While Supergirl Lives suffers from excessive realization, “Borrowing Problems from the Future” pulls back just enough to create tension and let the drama follow organically. The episode’s story has multiple paths branching out and it’s surprising how easy to follow they each are as they connect. Barry continues to be paralyzed by knowledge of Iris’ impending death, but it’s only when he meets DC Comics’ Plunder (guest star Stephen Huszar,) a name he recognized from the future, that it starts to affect his superheroeing. It’s easy to acknowledge his conflict between changing the future at the expense of letting a criminal go and doing what he knows is the right thing in the here and now. His conflict ties directly to Wally trying to train under him as Kid-Flash, and being eager to prove himself. With Wally so enthusiastic about the good they do, Barry’s example and position as a role-model and teacher is threatened in the face of this clearly complex decision. Meanwhile, the Killer Frost time bomb continues to tick mercilessly with flimsy preventatives adding to the tension. The fear and guilt Caitlin projects as a result ties in to Julian’s own guilt and desire for penance, creating a natural segue in to initiating Julian in the STAR Labs team. Cisco’s meltdown regarding H.R. however doesn’t have that same connectivity. From a story stand-point the friction makes sense considering the opening of the STAR Labs museum, and it’s even a little funny at times, but the sudden distrust/hostility is never really explained and resolves with no fuss so there’s not impact there (though it does lead to a satisfying ending.) Finally though, and this is important, Candice Patton is the soul of the episode! Her reaction to learning of her death is at once understandable and also heartbreaking and I challenge anyone else in that situation to react differently. I usually condemn drama and over-reaction in shows like this but hers is just pitch perfect. Once the episode starts to get everything out in the open for everyone to deliberate about, Flash shows where it really shines. It’s tense to be sure, but there is also a sense of hope that isn’t glossed over and that is crucial to what makes “Borrowing Problems from the Future” such a success. With everyone’s mind focused on one task, the forward momentum becomes staggering, because ahead of being superheroes the characters are brilliant, dedicated, and motivated and their reaction to learning about the problems ahead is exactly what you would expect from a braintrust of their caliber. Idealism, intellect, and hope with just a pinch of naivete; “Borrowing Problems from the Future” doesn’t ignore the tragedy to come, but it doesn’t let it drive the episode.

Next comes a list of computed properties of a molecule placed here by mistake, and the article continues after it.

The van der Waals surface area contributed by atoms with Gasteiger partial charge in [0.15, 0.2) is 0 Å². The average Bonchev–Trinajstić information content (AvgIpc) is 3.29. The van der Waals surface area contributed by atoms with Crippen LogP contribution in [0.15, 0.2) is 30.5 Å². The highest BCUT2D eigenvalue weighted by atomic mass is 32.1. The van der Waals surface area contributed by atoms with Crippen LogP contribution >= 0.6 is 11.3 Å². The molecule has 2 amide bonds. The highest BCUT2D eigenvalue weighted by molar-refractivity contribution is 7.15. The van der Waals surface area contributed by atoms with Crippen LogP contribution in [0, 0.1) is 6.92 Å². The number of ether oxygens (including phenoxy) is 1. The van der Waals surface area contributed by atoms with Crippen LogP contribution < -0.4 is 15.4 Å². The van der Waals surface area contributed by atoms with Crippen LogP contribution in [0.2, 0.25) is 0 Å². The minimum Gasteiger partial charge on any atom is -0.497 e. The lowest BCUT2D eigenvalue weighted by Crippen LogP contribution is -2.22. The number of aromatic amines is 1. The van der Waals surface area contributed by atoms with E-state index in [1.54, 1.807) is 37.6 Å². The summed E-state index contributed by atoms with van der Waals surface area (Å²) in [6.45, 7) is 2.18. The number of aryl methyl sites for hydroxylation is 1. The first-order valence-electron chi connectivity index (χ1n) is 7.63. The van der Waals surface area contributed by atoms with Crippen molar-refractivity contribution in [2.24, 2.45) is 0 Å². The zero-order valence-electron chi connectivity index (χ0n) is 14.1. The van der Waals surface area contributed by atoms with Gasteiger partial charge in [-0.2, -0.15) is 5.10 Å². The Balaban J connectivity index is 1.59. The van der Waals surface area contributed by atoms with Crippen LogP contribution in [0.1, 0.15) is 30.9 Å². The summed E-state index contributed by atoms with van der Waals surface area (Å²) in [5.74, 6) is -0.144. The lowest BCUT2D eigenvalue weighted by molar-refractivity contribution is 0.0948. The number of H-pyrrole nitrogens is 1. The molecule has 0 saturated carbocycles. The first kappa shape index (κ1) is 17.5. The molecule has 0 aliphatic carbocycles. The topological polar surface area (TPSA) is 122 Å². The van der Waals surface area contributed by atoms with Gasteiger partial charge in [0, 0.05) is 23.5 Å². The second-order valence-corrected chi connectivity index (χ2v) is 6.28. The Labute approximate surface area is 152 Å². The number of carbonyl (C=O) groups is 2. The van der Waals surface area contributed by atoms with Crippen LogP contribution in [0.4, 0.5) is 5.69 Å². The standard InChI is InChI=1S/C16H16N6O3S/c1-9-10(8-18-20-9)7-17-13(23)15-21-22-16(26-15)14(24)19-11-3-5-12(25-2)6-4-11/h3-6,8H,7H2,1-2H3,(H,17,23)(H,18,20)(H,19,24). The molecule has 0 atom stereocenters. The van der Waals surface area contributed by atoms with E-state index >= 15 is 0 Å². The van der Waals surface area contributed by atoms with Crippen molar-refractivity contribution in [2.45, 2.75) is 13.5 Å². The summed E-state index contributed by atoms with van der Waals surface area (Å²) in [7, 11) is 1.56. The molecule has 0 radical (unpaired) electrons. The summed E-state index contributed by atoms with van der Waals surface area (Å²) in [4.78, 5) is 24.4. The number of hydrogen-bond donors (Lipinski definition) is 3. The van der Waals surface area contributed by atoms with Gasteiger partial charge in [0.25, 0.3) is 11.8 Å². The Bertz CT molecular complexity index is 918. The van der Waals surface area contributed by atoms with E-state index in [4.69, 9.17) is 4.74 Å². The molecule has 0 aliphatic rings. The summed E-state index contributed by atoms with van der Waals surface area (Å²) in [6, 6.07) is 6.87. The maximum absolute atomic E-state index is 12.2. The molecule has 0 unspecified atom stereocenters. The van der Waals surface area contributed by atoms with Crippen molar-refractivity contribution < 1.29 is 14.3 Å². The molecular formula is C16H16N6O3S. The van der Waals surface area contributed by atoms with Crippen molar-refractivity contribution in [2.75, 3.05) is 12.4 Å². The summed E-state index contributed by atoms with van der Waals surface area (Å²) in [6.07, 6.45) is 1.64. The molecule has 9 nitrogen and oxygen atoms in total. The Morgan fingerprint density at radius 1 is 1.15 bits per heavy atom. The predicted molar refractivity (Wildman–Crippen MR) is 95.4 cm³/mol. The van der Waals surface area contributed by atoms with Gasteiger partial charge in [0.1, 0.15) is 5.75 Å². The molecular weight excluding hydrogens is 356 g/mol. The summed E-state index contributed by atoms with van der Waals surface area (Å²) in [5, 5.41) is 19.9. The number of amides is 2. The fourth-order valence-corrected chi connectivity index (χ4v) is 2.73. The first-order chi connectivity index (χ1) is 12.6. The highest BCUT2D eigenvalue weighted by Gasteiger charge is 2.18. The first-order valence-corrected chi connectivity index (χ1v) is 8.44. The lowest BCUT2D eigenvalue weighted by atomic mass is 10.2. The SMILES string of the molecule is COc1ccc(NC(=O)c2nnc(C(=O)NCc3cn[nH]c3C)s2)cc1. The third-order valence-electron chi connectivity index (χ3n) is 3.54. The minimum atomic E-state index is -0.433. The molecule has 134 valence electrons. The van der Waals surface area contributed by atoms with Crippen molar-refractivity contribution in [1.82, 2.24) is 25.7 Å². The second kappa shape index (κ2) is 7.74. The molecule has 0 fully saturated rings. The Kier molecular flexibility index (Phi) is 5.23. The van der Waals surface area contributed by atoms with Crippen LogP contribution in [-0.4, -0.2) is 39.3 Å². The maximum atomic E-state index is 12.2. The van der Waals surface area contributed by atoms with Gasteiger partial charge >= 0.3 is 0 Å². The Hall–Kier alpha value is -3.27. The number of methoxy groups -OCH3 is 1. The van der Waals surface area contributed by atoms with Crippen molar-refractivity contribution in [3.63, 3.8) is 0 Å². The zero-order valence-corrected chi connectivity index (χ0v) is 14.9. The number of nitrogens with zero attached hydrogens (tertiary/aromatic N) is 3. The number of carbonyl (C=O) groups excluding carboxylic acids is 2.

Look, I like Broadchurch and I was glad that they announced a third season, so I was ready for Arthur Darvill’s hiatus from the role of Captain Rip Hunter; but by “Raider’s of the Lost Art’s” (Hilarious name by the way) opening scene it was fairly obvious that something had been taken out of the show that couldn’t easily be replaced. Rip Hunter while many argue is just a CW version of Doctor Who, is also a laser focused and aware character. While watching the rest of the Legends stumbling through time has been entertaining in it’s own right, Rip Hunter is the true leader not because he’s a better captain, but because he has contained within his character all the information that makes the show tick. Without him, it’s just guesswork. Plus Arthur Darvill is an incredible actor…Regardless, looks like we’ll be waiting a bit even still since Rip has rewritten reality and is hiding in Hollywood California in the 1967 as an aspiring director under the name Phil Gasmer. He’s hidden so well in fact, that he doesn’t even know who he is. The twist of course is that he is trying to produce a script based off of his and the Legends’ incredible adventures. While hunting for the artifact that Sara gave to the Legion of Doom (Yes, they’re just going to call them that), they all come upon Rip’s new identity and in an attempt to rescue/kidnap him they scare his propmaster George Lucas, (guest star Matt Angel) altering his place in history and having an adverse effect on Ray and Nate’s careers. This episode really is all over the place. On the one hand the George Lucas references that abound are charming, but they eventually take it in to territory that’s both over the top and even a little bit saccharine. It’s all just a sidebar. What’s actually going on with Rip’s true identity, the team, the spear, it all comes together in a fascinating way. In the end, “Raiders of the Lost Art” is the first step to bringing Rip Hunter back, and while it plays a little too meta for my taste, the story itself adds an interesting conflict as the Legion’s true motives take shape.